Since we haven’t really been able to travel recently – especially internationally – we’ve taken to some good old coffee table books and our trusty magazines for a touch of inspiration. We’ve honed-in on the French way of living. The French always seem to do it well. Honestly, we always feel a bit envious at how they effortlessly pull off a “look” but in such a simple way. Whether it be on their person, or in their homes, the French really create a state of mind that we seem to constantly aspire. The French home lends comfort in an open, airy way. We love that. Whether it be in a Cote d’Azur villa or the quaint streets of a Paris loft in a hip arrondissement, we strive for the French lifestyle.
European inspiration is uncomplicated for us to embrace. We found we can pick it apart to make it work in our classic, American farmhouse. Some things work, some things won’t. Some things jive, some things don’t. One thing we have noticed; the French style and the French lifestyle work well when updating a farmhouse! Oui, oui. It’s important to understand that the French lifestyle really is life and style. They design their homes to coincide with how they live their daily lives. Trend really doesn’t play a strong role here. Comfort, ease and simplicity are all words that come to mind when we break down French digs. The classic, classy touch (stripes, for example) come to mind as well. An American farm house holds similar charm as many French homes. Old world, built well. Pieces of the year it was built that transcend years.
As we mentioned above, some things work and some things don’t. So how do we incorporate this French style idea across the pond? Farmhouses have a lot in common with French décor. Both aesthetics keeps us in good standing with the home’s roots. The quality and construction from long ago. Preservation and making those qualities stand out all on their own. Not spending too much time on the fancy, yet adding eccentricity in doses and little touches. A statement upholstery fabric on an old-world piece of furniture. Art that speaks volumes with minimal occupancy. Original flooring, doors or hardware incorporated into a modern space that allows just enough traditionalism. A lighting fixture that adds antique grandeur and charm for folks to drool over. These picturesque touches really speak to the way the French express themselves in their interior design intentions.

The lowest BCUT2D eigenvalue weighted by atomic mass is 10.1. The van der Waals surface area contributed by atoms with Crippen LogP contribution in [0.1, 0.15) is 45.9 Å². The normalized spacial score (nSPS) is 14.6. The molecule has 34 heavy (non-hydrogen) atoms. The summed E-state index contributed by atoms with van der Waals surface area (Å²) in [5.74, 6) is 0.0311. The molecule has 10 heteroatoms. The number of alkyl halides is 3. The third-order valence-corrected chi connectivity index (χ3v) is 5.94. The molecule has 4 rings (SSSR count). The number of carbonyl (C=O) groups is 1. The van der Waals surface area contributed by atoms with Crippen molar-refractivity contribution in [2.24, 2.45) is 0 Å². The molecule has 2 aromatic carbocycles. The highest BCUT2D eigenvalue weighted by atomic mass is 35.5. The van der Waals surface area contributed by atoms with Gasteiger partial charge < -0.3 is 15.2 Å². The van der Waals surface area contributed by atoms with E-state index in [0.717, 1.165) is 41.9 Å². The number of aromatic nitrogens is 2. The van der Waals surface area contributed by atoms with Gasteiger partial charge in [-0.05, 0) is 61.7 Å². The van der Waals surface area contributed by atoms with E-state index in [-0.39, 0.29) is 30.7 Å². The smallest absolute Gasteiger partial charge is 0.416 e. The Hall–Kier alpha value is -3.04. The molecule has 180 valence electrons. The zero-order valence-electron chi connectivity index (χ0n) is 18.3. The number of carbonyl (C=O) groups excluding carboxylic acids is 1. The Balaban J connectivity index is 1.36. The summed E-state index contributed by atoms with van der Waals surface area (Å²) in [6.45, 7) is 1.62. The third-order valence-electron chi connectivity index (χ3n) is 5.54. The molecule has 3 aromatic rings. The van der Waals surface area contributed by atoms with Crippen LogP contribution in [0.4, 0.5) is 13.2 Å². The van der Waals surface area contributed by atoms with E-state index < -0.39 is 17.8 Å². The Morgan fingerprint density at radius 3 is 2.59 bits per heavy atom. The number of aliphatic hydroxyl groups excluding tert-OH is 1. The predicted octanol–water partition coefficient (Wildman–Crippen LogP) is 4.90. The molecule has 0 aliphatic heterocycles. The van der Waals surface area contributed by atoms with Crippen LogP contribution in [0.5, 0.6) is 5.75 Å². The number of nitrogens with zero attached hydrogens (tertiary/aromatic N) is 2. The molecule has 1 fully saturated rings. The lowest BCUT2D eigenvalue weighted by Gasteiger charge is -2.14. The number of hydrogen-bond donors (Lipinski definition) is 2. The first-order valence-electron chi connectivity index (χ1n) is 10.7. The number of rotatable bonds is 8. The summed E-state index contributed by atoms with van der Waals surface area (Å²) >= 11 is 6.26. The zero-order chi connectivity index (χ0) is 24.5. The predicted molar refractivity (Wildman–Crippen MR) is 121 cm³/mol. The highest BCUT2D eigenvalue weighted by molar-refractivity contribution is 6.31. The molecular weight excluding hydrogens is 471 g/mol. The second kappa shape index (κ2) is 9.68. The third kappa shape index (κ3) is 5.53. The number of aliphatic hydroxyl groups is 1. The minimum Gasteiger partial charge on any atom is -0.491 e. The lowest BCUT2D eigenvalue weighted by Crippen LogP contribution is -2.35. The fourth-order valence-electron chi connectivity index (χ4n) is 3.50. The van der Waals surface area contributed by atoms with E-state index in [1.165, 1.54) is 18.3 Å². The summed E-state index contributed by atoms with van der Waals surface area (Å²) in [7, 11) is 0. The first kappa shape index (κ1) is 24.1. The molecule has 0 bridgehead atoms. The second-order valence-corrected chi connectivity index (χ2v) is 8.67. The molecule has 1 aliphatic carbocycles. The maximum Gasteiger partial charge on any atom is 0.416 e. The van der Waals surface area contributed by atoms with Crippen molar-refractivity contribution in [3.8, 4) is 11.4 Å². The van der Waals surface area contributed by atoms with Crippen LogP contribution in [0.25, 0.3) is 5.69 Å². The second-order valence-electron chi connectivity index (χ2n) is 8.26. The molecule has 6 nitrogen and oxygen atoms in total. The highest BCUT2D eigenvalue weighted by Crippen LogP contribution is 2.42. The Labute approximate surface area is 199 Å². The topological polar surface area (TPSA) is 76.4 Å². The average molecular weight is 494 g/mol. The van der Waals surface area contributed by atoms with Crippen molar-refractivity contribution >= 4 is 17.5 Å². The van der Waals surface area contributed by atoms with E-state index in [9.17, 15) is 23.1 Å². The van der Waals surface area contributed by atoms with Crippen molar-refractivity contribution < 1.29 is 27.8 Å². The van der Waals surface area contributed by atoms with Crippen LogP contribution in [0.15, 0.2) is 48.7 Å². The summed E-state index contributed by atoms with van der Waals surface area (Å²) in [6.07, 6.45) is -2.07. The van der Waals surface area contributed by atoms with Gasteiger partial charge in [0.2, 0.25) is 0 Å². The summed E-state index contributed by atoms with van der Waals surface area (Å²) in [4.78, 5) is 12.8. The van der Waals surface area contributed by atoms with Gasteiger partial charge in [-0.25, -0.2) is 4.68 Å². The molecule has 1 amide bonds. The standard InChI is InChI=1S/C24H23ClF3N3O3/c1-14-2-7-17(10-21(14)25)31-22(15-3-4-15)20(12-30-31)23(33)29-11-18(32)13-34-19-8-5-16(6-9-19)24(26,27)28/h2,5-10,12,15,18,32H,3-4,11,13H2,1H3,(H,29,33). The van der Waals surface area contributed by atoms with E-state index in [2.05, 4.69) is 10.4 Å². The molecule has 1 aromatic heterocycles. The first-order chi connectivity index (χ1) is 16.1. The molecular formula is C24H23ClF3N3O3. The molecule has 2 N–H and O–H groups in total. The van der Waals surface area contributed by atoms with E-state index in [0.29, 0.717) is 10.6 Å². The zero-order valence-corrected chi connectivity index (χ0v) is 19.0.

Don’t try too hard! That is the number one rule to effortlessly chic French home décor. Use the history that a farm house offers. Mold those historic qualities into the story you weave. The French respect the home’s story from the start and devise a design plan around those attributes. Moldings, trims, flooring. Door designs, interesting ceilings. Make the traditional parts of your farmhouse clean and fresh. The French tend to go for an anti-design approach. Have your space look as if you designed it yourself and did not hire an interior designer to help! A more natural approach. The bonus…this is also more affordable!
There were many times when we were renovating our farm house that we got frustrated because holding on to certain aspects of the home’s bones was just too costly, stressful or both. We navigated around these challenging pop up problems as best we could, one-by-one. Some we chose to keep and some we chose to update completely. Our second-floor flooring is a hardwood parquet. We appreciate the heck out of it, don’t get me wrong. However, it is not the style we were striving to exhibit. However, for us to replace the floor entailed way more work and time and money than we had, so we chose to hang on to it and make the most out of what its design had to offer. The floor itself has missing pieces, bumps (that you can trip over, eek!) and discoloration in spots. Now that we’ve updated a good portion of our second-floor, however, it doesn’t bother us as much! It truly is something that visitors comment on constantly. People seem to love it and we love that it really nods to our home’s originality. It gives off a nostalgic sense. And, as the French would say, it gives off a “laissez-faire” style approach. We love how design inspiration from the French helps modernize the farm house just enough. Thanks to the French we are able to create a farm house home that is both comfortable and beautiful.